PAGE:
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Salt Lake City's West Side gets short shrift on Youth City programs

Published January 13, 2014 12:15 pm

Arts and culture programs aren't reaching many area kids.
This is an archived article that was published on sltrib.com in 2014, and information in the article may be outdated. It is provided only for personal research purposes and may not be reprinted.

Salt Lake City's Youth City programs offer after-school and summer activities in arts, culture and government and earn praise for their rich curriculum — but they don't reach many of the kids they would help most.

According to a Salt Lake City Council staff report, Youth City reaches very few west-side youngsters, although almost half of the city's children and teenagers live west of Interstate 15.

Youth City is geared toward ages 9 to 14, according to its mission, which states that the program "fosters positive youth development in Salt Lake City by providing out-of-school opportunities for social, emotional, skills, character and citizenship development in an inclusive environment."

But the council staff report reveals that of the 1,623 youngsters in Youth City programs in 2012, only 169 — or less than 11 percent — were from west-side neighborhoods, which are home to about 46 percent of Salt Lake City's youngsters. Just 61 resided in District 1 and 108 in District 2.

By contrast, 530 kids in the east-side District 5 participated in Youth City; 348 youngster from east-side District 7 took advantage of the programs; and 269 kids from the east side's District 4 signed up for the after-school and summer programs.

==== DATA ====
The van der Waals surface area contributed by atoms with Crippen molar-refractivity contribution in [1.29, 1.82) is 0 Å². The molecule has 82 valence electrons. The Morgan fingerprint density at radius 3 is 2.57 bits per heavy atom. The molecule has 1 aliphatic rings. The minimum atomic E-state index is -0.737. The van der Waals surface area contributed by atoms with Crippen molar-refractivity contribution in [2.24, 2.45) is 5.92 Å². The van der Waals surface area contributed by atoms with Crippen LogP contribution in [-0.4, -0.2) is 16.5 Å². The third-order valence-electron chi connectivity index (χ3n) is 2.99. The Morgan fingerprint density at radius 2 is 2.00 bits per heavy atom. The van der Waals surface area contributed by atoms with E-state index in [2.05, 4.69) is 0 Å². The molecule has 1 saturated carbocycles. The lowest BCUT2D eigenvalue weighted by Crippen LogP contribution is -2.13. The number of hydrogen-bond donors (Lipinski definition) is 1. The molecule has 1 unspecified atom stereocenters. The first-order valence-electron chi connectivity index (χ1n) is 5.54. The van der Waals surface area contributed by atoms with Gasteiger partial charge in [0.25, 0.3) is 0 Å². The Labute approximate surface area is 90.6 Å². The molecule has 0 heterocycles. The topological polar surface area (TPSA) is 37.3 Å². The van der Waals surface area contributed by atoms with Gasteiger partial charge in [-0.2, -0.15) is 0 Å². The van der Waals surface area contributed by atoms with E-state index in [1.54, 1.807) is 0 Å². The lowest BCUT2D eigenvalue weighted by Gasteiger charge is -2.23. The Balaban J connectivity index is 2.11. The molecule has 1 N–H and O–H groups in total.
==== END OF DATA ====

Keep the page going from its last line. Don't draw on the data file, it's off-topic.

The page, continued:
Youth City was created in 2000 to serve kids citywide. Just why the programs are not reaching more west-side youngsters is difficult to understand, said Councilman Kyle LaMalfa, who represents District 2.

"By bringing it to the council, my goal was not to embarrass anyone — but to seek better distribution for one of the best after-school programs offered in Salt Lake City," he said.

The after-school and summer programs are important in communities that include minorities, refugees and low-income wage earners, said state Rep. Angela Romero, D-Salt Lake City. Programs, like Youth City, can be an integral part of a youngster's education and help them succeed in school and beyond.

The Youth City programs are held during times when many parents may be working, and, as such, keep youngsters busy and out of trouble, according to the program's website.

James Rogers, who was just sworn in as the District 1 councilman, said he didn't understand how Youth City programs could have become slanted away from the west side.

"I'm in this job for the first week and have a view of an outsider looking in," he said. "And you have to wonder how it got like this."

Nonetheless, Rogers said bringing the inequality to light will help build the program on the west side.

"I'm optimistic that these programs will be available to more west-side kids," he said. "And it will be a game changer for them."